GUNTERSVILLE, Ala. (WHNT) -- Marshall County elected officials and community leaders spent Saturday night without a home or permanent shelter in a fundraiser for the homeless.
One of the volunteers, district attorney Steve Marshall, said they raised more than $30,000 in the event organized by the Marshall County Homeless Ministries Board.
"Unlike big cities, our homeless for the most part are invisible, they're not sitting out on street corner, they're not out under bridges, and so people are unaware there is a problem in Marshall County for the most part," board president Shirley Chupp said.
Fundraising began in October and continued through the overnight stay at Civitan Park, where participants had to raise certain levels of money to earn.
A pillow required $500, a blanket $1,000, and the luxury levels continued to increase by $500 for items such as sleeping bags and tents.
Participants worked in teams according to their towns, and any team that brought in $5,000 got to sleep across the street inside the Episcopal Church of the Epiphany.
"People have been very generous as far as giving money, so I've got the tent behind me with a nice sleeping bag, but at the same time, we've got folks that are not going to have similar comfort, even those basic necessities," Marshall said.
"Just for one night just to be able to say that I'm going to walk away from what I've known in my home to be able to try to make a difference for somebody else," Marshall said.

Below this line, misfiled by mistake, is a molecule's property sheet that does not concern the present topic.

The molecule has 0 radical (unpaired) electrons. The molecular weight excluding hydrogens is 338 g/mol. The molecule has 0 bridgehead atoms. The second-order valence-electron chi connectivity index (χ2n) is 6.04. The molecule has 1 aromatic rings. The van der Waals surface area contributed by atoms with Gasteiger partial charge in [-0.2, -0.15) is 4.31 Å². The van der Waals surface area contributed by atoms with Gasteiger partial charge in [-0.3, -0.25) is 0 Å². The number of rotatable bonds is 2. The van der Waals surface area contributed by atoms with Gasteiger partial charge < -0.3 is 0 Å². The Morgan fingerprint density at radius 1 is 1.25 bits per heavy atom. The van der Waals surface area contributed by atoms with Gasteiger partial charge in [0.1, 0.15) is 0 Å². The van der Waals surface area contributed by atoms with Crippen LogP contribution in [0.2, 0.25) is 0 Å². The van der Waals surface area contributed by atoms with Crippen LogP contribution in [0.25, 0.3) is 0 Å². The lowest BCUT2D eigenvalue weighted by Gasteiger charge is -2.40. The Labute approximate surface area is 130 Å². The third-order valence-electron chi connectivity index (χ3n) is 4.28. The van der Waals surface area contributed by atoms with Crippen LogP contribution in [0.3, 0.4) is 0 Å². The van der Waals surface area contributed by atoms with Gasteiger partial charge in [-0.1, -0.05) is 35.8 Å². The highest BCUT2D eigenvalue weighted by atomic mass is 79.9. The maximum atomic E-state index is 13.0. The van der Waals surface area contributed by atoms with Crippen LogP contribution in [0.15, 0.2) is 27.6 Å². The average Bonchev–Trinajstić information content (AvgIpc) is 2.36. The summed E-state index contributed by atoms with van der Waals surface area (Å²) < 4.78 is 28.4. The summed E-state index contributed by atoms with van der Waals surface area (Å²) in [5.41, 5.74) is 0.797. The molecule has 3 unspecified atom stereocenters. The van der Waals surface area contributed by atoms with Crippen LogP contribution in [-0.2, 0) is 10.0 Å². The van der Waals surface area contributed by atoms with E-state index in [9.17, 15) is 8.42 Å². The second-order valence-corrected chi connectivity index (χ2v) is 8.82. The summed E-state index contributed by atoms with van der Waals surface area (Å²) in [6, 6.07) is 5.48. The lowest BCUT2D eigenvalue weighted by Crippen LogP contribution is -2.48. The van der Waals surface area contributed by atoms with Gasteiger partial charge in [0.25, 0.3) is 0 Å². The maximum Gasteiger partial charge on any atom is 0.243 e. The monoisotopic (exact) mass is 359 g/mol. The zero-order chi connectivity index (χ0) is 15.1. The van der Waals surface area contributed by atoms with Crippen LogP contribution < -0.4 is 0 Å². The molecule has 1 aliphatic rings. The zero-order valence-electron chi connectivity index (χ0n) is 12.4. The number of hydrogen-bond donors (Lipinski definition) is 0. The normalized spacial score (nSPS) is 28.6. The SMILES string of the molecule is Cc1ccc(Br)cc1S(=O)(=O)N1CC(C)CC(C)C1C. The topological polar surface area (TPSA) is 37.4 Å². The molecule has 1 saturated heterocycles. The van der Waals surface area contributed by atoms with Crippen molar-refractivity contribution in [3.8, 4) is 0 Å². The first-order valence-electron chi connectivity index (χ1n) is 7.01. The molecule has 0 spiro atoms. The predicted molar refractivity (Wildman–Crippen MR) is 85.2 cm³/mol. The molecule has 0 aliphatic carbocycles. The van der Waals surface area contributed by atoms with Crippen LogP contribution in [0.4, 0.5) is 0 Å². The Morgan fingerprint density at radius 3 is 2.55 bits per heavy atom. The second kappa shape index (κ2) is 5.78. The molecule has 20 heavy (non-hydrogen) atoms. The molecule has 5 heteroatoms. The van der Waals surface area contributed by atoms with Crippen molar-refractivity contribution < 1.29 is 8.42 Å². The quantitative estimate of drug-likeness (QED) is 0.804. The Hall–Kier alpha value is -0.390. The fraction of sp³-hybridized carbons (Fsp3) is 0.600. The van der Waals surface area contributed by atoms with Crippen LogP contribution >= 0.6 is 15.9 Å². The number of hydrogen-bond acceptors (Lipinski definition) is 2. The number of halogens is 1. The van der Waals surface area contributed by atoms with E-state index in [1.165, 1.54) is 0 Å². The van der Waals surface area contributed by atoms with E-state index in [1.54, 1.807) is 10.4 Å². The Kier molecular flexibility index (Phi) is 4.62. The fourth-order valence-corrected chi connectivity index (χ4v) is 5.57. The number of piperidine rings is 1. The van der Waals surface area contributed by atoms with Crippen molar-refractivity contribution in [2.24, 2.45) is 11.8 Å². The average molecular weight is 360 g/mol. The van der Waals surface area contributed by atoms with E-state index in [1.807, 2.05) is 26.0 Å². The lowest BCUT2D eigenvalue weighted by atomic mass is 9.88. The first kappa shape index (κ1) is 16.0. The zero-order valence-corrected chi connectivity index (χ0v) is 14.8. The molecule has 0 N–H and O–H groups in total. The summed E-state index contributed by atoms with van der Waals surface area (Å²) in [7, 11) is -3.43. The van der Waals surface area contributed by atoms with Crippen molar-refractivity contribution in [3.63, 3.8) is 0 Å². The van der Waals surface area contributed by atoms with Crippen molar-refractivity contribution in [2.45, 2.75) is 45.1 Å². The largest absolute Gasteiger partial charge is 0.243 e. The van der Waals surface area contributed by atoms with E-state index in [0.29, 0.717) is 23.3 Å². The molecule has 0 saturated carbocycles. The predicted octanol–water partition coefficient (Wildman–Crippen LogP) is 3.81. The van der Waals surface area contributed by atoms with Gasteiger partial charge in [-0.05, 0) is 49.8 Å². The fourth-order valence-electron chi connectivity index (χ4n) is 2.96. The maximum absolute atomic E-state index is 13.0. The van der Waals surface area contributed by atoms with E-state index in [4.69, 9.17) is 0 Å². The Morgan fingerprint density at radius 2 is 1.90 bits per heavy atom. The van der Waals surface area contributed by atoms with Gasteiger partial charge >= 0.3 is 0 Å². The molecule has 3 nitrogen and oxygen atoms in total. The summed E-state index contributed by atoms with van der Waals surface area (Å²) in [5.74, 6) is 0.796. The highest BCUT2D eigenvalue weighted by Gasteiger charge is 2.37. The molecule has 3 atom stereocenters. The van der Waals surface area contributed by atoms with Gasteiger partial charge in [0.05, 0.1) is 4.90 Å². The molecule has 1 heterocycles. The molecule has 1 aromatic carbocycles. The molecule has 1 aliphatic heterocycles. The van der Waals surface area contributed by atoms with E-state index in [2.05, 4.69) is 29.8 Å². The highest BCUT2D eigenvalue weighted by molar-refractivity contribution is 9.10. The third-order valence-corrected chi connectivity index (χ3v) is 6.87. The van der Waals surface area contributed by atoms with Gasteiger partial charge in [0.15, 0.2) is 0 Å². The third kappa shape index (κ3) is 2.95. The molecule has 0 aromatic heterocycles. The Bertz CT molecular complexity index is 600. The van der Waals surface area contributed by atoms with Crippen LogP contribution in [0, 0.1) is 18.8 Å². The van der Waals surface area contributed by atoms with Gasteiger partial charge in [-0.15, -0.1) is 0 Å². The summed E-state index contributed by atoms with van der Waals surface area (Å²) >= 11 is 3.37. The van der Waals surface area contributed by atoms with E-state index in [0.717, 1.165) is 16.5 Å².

"Most people are very supportive of the cause and so they were very excited," she said.
"They have been on board and have been working real hard."
Chupp said Marshall County Home Place received 125 applications last year, requesting assistance for 295 people. The service helped 14.
She said Stepping Stone Ministries is currently at capacity with 26 people.
"It's an issue for everybody," Arab mayor Bob Joslin said.
"One thing that's really sad is we've got veterans that are homeless, and this is Veteran's Day weekend, and that's really appalling that we have veterans on the street," he said.
The Marshall County Homeless Ministry Board is coordinating local churches in a program called "Room in the Inn", based on a model started in Nashville.
Homeless people in the community will be assigned a designated pick-up spot where vans will take them to the church that's hosting for the night.
"We're hoping to start with 12 to 15 a night, but as we build momentum we'd like to have multiple sites going on each night with 12 to 15 people at each," Chupp said.
"We're just really glad that we are getting some awareness."
There are already 10 churches signed up and they hope to get at least 30 involved.
That way each would offer shelter one night a month, or more if they are willing.